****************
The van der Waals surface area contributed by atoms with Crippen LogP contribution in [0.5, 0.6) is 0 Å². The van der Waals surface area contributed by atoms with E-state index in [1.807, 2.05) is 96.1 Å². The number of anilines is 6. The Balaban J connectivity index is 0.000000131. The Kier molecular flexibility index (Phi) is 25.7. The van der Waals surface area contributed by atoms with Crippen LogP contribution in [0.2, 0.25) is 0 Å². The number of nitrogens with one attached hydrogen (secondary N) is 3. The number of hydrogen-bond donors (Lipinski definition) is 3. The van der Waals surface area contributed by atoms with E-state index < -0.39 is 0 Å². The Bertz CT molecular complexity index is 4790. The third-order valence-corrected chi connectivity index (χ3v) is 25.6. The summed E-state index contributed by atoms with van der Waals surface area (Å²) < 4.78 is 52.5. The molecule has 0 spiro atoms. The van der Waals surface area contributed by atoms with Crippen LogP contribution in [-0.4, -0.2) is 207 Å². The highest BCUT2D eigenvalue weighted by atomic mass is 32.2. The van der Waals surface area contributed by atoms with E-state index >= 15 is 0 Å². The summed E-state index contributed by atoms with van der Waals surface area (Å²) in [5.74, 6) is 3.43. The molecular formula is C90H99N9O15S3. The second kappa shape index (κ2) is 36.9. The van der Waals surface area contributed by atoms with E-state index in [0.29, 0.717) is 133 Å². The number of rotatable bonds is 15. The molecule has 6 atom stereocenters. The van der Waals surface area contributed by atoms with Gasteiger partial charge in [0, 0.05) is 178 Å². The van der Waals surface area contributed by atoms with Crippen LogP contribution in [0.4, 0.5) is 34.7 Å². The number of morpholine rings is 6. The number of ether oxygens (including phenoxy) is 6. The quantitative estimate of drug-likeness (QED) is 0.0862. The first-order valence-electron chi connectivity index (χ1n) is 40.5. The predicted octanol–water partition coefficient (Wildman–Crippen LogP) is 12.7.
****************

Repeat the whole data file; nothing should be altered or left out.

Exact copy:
The van der Waals surface area contributed by atoms with Crippen LogP contribution in [0.5, 0.6) is 0 Å². The van der Waals surface area contributed by atoms with E-state index in [1.807, 2.05) is 96.1 Å². The number of anilines is 6. The Balaban J connectivity index is 0.000000131. The Kier molecular flexibility index (Phi) is 25.7. The van der Waals surface area contributed by atoms with Crippen LogP contribution in [0.2, 0.25) is 0 Å². The number of nitrogens with one attached hydrogen (secondary N) is 3. The number of hydrogen-bond donors (Lipinski definition) is 3. The van der Waals surface area contributed by atoms with E-state index < -0.39 is 0 Å². The Bertz CT molecular complexity index is 4790. The third-order valence-corrected chi connectivity index (χ3v) is 25.6. The summed E-state index contributed by atoms with van der Waals surface area (Å²) < 4.78 is 52.5. The molecule has 0 spiro atoms. The van der Waals surface area contributed by atoms with Crippen LogP contribution in [-0.4, -0.2) is 207 Å². The highest BCUT2D eigenvalue weighted by atomic mass is 32.2. The van der Waals surface area contributed by atoms with E-state index >= 15 is 0 Å². The summed E-state index contributed by atoms with van der Waals surface area (Å²) in [5.74, 6) is 3.43. The molecular formula is C90H99N9O15S3. The second kappa shape index (κ2) is 36.9. The van der Waals surface area contributed by atoms with E-state index in [0.29, 0.717) is 133 Å². The number of rotatable bonds is 15. The molecule has 6 atom stereocenters. The van der Waals surface area contributed by atoms with Gasteiger partial charge in [0, 0.05) is 178 Å². The van der Waals surface area contributed by atoms with Crippen LogP contribution in [0.4, 0.5) is 34.7 Å². The number of morpholine rings is 6. The number of ether oxygens (including phenoxy) is 6. The quantitative estimate of drug-likeness (QED) is 0.0862. The first-order valence-electron chi connectivity index (χ1n) is 40.5. The predicted octanol–water partition coefficient (Wildman–Crippen LogP) is 12.7.